While President Donald Trump geared up for his address on Iran at the United Nations Tuesday, his National Security Adviser John Bolton headed to Fox News to preview the talk. In Bolton's telling, Trump would cover "the continuing threat of Iran, not just on the nuclear side, but in aggressive, militaristic behavior in the region that puts us at risk" of great power conflict in the Middle East.
"We want massive changes in behavior by the regime in Iran," Bolton said. "And if they don't undertake that, they will face more consequences, because we will find more sanctions to impose and other ways to put maximum pressure on them."
Bolton was not the only Trump team member to discuss Iran in the run-up to Trump's speech—Secretary of State Mike Pompeo, U.S. Ambassador to the United Nations Nikki Haley, and even the president's personal attorney, Rudy Giuliani, all weighed in. Collectively, they paint a muddled picture of the administration's policy toward Tehran—a picture the president's Tuesday morning speech did not meaningfully clarify—leaving recklessly unsettled the question of whether U.S.-orchestrated regime change is on the Trump agenda.
Giuliani on Saturday endorsed exactly that. "I don't know when we're going to overthrow [the Iranian government]," he said. "It could be in a few days, months, a couple of years. But it's going to happen." To be sure, Giuliani has no official White House role, but his ties to the president are close enough that Haley was deployed to clean up after him Sunday. "We're not looking to do regime change anywhere," she said on CNN. "What we are looking to do is protect Americans, protect our allies, and make sure that we do everything we can to stop [Iran]. And the president has been very strong on Iran."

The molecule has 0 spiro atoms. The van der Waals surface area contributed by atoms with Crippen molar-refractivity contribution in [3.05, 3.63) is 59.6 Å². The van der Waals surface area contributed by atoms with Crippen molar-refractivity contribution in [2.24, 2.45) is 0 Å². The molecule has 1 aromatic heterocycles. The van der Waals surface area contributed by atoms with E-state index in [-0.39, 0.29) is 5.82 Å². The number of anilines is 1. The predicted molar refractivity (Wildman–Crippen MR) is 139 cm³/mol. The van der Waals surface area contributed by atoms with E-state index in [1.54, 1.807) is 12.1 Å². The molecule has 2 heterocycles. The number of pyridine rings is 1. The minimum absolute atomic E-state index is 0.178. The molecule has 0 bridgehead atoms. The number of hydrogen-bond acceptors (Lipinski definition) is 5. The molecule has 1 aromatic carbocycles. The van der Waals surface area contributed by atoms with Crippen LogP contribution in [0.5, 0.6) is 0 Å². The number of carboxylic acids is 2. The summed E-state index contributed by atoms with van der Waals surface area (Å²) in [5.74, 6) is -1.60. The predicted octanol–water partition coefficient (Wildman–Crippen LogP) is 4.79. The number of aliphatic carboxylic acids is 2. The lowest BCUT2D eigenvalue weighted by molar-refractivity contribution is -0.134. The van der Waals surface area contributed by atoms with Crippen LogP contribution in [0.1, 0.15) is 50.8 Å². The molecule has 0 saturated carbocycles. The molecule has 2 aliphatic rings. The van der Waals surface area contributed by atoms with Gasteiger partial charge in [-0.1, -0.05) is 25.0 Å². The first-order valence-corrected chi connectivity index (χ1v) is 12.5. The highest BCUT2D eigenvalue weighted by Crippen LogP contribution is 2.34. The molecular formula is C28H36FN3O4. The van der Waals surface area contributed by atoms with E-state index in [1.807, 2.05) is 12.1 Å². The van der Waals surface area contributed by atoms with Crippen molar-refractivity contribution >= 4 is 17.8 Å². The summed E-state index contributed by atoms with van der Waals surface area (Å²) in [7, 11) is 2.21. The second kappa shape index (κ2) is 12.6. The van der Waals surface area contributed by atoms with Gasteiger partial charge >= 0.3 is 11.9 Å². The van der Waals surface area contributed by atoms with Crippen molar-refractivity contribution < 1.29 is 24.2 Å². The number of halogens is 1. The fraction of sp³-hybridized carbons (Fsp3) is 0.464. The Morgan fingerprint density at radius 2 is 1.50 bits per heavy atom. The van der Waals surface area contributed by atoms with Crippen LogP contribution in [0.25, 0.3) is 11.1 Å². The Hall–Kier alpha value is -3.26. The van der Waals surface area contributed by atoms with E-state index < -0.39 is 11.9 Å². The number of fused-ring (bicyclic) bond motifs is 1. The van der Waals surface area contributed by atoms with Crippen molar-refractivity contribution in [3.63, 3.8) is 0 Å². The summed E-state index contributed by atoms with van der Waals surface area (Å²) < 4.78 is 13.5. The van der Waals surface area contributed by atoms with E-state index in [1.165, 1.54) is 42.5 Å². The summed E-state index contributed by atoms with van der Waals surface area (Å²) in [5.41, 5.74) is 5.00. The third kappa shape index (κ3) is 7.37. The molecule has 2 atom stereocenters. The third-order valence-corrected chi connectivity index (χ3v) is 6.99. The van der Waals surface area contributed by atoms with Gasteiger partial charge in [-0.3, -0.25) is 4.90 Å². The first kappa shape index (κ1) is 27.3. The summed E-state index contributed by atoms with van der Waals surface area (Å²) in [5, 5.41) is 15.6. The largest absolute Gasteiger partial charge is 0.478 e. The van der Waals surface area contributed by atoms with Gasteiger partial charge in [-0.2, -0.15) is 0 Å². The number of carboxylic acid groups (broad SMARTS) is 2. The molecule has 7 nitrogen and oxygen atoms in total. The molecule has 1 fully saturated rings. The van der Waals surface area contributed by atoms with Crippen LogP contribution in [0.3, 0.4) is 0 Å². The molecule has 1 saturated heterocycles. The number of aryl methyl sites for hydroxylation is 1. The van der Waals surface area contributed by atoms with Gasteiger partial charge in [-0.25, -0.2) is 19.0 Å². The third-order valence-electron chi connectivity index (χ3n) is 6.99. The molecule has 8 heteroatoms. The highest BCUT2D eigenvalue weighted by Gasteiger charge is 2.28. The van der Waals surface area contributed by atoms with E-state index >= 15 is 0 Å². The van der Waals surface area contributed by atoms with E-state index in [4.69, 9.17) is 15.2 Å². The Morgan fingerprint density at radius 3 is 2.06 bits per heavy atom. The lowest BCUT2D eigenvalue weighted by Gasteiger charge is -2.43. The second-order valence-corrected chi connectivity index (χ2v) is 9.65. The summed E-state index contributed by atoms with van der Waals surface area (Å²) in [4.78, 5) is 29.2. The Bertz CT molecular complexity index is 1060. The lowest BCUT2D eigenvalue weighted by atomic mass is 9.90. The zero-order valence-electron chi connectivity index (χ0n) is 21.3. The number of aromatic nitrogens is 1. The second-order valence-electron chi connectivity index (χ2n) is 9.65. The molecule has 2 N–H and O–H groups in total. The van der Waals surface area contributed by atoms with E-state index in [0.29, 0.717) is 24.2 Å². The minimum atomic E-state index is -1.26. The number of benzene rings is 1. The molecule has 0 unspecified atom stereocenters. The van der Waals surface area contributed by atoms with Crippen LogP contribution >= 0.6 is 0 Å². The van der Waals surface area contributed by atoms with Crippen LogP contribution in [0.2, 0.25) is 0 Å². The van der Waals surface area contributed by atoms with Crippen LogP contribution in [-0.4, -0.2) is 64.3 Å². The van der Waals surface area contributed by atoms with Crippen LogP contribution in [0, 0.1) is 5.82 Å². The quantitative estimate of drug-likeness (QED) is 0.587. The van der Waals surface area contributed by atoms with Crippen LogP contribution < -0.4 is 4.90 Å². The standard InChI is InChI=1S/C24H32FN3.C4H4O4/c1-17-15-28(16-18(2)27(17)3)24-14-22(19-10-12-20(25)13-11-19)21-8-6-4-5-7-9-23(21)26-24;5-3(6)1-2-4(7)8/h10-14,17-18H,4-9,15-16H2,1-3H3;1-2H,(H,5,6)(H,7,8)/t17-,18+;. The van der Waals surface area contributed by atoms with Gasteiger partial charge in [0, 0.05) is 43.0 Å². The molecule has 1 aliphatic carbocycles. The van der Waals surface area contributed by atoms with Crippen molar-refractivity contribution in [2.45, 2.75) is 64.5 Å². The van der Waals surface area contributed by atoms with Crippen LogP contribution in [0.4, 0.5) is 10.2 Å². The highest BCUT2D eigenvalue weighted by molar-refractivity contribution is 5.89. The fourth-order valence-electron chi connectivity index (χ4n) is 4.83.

Yes, Trump's rhetoric has been fiery, and he withdrew from the Iran nuclear deal. But what, specifically, does "strong on Iran" mean? What is the plan for future negotiations now that the deal withdrawal has Tehran forswearing all talks with Washington? And might an administration presently "not looking to do regime change" end up doing it anyway, because it's part of doing "everything we can to stop [Iran]"?
In other words, does the Trump administration have a coherent strategy here? If "everything we can" is not mere hyperbole, then Haley's words were less a repudiation of Giuliani's threat than a slight tweak in messaging. Trump's own words Tuesday contained the same ambiguity. "We cannot allow the world's leading sponsor of terrorism to possess the planet's most dangerous weapons," he said. "We cannot allow a regime that chants 'Death to America' and threatens Israel with annihilation." We cannot allow them to—what? Exist? Trump left that question unanswered, instead calling for global isolation of Tehran and support for protests by the Iranian people.
That vagueness is alarming. The impetus to appear "strong on Iran," unbacked by a realistic assessment of the threat Iran does—and, even more important, doesn't—pose to U.S. security is a dangerous step toward repeating the failures of military intervention, regime change, and nation building that have cost us dearly these past two decades.